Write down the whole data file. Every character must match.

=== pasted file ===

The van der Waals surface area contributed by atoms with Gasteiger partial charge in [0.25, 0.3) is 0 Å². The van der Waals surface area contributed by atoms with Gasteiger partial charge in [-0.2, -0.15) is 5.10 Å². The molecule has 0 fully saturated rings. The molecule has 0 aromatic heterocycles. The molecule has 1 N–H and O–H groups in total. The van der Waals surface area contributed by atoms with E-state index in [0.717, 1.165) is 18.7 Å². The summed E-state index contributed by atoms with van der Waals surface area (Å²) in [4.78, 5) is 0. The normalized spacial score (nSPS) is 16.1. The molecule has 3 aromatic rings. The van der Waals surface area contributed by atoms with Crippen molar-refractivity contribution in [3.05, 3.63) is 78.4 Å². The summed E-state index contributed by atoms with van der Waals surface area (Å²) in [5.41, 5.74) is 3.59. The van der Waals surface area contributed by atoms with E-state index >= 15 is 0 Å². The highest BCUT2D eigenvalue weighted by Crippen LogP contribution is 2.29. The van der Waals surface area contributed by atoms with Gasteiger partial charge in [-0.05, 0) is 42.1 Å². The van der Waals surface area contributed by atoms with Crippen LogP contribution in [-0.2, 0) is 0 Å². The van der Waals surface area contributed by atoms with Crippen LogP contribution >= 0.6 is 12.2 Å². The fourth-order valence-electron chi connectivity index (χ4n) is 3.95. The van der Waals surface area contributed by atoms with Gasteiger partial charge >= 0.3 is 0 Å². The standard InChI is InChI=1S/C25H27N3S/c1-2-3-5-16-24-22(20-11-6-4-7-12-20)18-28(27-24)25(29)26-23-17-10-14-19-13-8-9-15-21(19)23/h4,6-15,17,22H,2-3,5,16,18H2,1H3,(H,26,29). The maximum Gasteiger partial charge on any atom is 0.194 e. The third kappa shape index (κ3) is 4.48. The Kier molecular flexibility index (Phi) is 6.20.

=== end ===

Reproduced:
The van der Waals surface area contributed by atoms with Gasteiger partial charge in [0.25, 0.3) is 0 Å². The van der Waals surface area contributed by atoms with Gasteiger partial charge in [-0.2, -0.15) is 5.10 Å². The molecule has 0 fully saturated rings. The molecule has 0 aromatic heterocycles. The molecule has 1 N–H and O–H groups in total. The van der Waals surface area contributed by atoms with E-state index in [0.717, 1.165) is 18.7 Å². The summed E-state index contributed by atoms with van der Waals surface area (Å²) in [4.78, 5) is 0. The normalized spacial score (nSPS) is 16.1. The molecule has 3 aromatic rings. The van der Waals surface area contributed by atoms with Crippen molar-refractivity contribution in [3.05, 3.63) is 78.4 Å². The summed E-state index contributed by atoms with van der Waals surface area (Å²) in [5.41, 5.74) is 3.59. The van der Waals surface area contributed by atoms with E-state index >= 15 is 0 Å². The highest BCUT2D eigenvalue weighted by Crippen LogP contribution is 2.29. The van der Waals surface area contributed by atoms with Gasteiger partial charge in [-0.05, 0) is 42.1 Å². The van der Waals surface area contributed by atoms with Crippen LogP contribution in [-0.2, 0) is 0 Å². The van der Waals surface area contributed by atoms with Crippen LogP contribution >= 0.6 is 12.2 Å². The fourth-order valence-electron chi connectivity index (χ4n) is 3.95. The van der Waals surface area contributed by atoms with Gasteiger partial charge >= 0.3 is 0 Å². The standard InChI is InChI=1S/C25H27N3S/c1-2-3-5-16-24-22(20-11-6-4-7-12-20)18-28(27-24)25(29)26-23-17-10-14-19-13-8-9-15-21(19)23/h4,6-15,17,22H,2-3,5,16,18H2,1H3,(H,26,29). The maximum Gasteiger partial charge on any atom is 0.194 e. The third kappa shape index (κ3) is 4.48. The Kier molecular flexibility index (Phi) is 6.20.